Keeping it fresh.

One of our goals for this year’s travels is to visit places we haven’t yet seen.  We had a great time last year and while we want to return to some old favorites, we thought it would keep things fresh if we made a point of stopping in new harbors and towns.  Given that, we took a look at the chart and selected a few interesting spots to check out as we worked out way west along Long Island Sound.

Although we had hoped to visit Mattituck again, the weather wasn’t going to cooperate so we bypassed it and went straight to Port Jefferson for the night.  From there it was a quick hop to Northport, NY which was a new destination for us.  There wasn’t much wind until we turned into Huntington Bay (which is very large).  At that point we went from 1 knot of wind to 18 knots and had a nice sail up to Northport.

Northport is a cute town with about 7,700 residents, located about 45 miles from Manhattan.  The town center has many local shops and restaurants, art galleries, and a theater.  We kicked off our stay by spending a lovely evening with Norm and Sylvia, who we met through the blog.  They kindly arranged for us to use the showers at their yacht club (an unexpected unlimited hot water shower – it was heavenly!), and then they even-more-kindly treated us to dinner.  The time flew by as we talked about boats, cruising, and our respective future plans.  Long-time residents of the area, they also gave us some great tips for places to eat.  We are looking forward to seeing them both again at some point down the road!

While we were in Northport we took Norm and Sylvia’s advice and had a tasty breakfast at the Shipwreck Diner and incredible pastries at the Copenhagen Bakery (thanks guys!).   We also went to the very good (but expensive!) Farmer’s Market and spent quite a bit of time wandering around in the village.  Overall Northport was a great stop and we will definitely be returning in the future.



This cool replica was in the police department’s parking lot.
The Engeman Theater has top-notch productions.
We loved how the old tracks from the streetcars still remain.

After a few days in Northport it was time to move on to Oyster Bay.  Even though we anchored in Oyster Bay last fall, we considered this to be a new spot because last year we didn’t get a chance to leave the boat and explore.  Oyster Bay turned out to be a good place to stay for several days, which is lucky because the hot, humid, windless, and stormy weather wouldn’t let us leave!

Oyster Bay involved a lot of hanging out and trying to stay cool, but we did get in to town to explore a bit and pick up some basic provisions, along with a fantastic lemon ice at Bonanza’s.  Bonanza’s is one of those finds that I love about traveling.  It’s been around for 120 years and it has the best lemon ice we’ve ever had.  It even had a few lemon seeds in it!  Bonanza’s is reason alone to stop in Oyster Bay again.  I foolishly didn’t take pictures, so I grabbed these off of the internet.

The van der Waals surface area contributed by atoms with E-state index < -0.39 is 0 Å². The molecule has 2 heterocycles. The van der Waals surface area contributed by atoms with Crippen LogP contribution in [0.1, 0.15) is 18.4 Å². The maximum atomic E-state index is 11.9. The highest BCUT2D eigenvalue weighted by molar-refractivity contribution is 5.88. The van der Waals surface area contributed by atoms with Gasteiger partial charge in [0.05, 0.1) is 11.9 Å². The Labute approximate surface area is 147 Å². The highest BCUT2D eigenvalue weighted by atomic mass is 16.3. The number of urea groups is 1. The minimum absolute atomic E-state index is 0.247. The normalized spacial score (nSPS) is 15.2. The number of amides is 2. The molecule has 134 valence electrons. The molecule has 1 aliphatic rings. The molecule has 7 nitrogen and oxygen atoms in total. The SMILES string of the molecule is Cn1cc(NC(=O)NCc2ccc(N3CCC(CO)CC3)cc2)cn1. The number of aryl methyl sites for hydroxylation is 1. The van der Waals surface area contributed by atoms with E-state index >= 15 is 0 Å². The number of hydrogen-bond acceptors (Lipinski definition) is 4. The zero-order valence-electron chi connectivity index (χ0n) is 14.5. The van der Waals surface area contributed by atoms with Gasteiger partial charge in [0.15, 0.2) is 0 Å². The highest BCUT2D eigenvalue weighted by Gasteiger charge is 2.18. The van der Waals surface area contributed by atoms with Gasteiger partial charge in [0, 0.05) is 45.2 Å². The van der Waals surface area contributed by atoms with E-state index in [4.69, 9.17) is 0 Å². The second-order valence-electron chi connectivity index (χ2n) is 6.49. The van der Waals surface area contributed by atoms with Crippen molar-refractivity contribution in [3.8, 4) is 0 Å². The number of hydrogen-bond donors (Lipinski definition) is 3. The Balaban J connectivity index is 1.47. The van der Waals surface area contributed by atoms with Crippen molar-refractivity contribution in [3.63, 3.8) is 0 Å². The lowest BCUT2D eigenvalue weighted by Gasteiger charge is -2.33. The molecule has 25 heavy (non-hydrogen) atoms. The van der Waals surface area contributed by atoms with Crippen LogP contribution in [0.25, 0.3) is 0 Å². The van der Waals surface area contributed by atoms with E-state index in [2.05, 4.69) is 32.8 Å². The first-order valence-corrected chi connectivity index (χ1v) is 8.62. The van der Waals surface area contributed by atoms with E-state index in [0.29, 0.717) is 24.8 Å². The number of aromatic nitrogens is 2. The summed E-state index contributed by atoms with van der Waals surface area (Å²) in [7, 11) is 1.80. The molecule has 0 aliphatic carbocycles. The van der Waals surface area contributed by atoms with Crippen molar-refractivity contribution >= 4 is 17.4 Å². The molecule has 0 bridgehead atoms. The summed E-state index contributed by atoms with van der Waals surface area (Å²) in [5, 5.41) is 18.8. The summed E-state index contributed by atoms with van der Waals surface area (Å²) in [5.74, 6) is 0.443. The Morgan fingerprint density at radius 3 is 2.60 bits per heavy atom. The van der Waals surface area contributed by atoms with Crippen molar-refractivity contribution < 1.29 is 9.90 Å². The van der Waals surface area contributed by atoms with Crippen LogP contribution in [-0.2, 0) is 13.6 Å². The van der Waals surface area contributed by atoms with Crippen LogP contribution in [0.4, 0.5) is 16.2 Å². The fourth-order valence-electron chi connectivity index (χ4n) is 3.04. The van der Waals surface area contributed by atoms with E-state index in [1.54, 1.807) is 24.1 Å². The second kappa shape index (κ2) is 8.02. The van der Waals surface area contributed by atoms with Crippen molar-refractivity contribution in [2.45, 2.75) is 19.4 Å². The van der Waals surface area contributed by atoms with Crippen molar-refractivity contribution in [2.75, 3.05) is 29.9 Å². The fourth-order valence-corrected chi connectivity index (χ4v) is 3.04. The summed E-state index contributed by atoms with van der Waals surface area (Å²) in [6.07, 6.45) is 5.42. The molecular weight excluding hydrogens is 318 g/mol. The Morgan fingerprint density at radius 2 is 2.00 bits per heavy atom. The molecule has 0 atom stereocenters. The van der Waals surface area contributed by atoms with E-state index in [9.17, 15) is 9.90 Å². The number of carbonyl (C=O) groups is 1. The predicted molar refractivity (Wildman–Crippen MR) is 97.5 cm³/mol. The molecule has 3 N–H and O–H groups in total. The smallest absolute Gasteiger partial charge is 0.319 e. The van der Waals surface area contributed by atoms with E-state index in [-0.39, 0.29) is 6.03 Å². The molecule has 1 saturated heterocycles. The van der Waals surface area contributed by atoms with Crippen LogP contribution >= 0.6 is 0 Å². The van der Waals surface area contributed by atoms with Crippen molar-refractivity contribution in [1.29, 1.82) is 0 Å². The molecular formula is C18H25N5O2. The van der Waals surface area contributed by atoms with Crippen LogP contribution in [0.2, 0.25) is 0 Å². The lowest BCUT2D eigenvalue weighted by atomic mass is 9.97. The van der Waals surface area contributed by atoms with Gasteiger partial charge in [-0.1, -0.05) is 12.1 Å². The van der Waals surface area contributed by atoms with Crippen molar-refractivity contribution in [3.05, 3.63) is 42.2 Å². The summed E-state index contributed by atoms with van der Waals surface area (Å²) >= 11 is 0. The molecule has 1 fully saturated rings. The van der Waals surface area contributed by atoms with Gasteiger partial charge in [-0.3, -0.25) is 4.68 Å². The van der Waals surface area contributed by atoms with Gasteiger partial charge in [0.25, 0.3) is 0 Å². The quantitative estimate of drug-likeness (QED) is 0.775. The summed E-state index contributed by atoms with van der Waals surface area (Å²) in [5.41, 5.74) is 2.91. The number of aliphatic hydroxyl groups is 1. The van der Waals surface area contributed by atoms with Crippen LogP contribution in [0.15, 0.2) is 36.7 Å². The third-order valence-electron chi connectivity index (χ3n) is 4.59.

Another highlight of Oyster Bay was going to Sagamore Hill, Theodore Roosevelt’s house. We had wanted to see it last year only to discover that it was closed on Mondays and Tuesdays (we had arrived on a Sunday).  Happily this year our timing was right.

Thanks to advice from M/V Magnolia, we were able to beach the dinghy and walk the reasonable distance to the site.  It was hot and humid so we made a point of going early so we could tour the non-air conditioned house before it was too stifling.  We really liked it and will definitely go again – hopefully when it isn’t so hot so we can explore the grounds more thoroughly!

Sagamore Hill


After four nights in Oyster Bay the weather finally settled enough to move on to Port Washington.  We stayed at this incredibly convenient spot last fall, so there was no question that we were going to return and wait for favorable timing to go down the East River.  Over the course of a few days we took advantage of the easy access to dumpsters, Stop and Shop, an Ace Hardware store, and a Target, and we found a great pizza place!  Port Washington is a massively convenient stop for cruisers.

The only downside to Port Washington this time was the condition of the water.  I don’t know what the issue was, but coming into the harbor there were maybe 100 dead fish floating on the surface, and the water was filthy.  We hadn’t seen that last year or when we passed through a few months ago, so maybe it had something to do with the heavy thunderstorms and the high temperatures we’ve been having.  Regardless, it was disgusting.  After only four nights there we had slime all over the bottom of the boat, and Jeff was NOT happy when it was time to raise the anchor.  Ah, the glamour cruising life.

Next stop: New Jersey.

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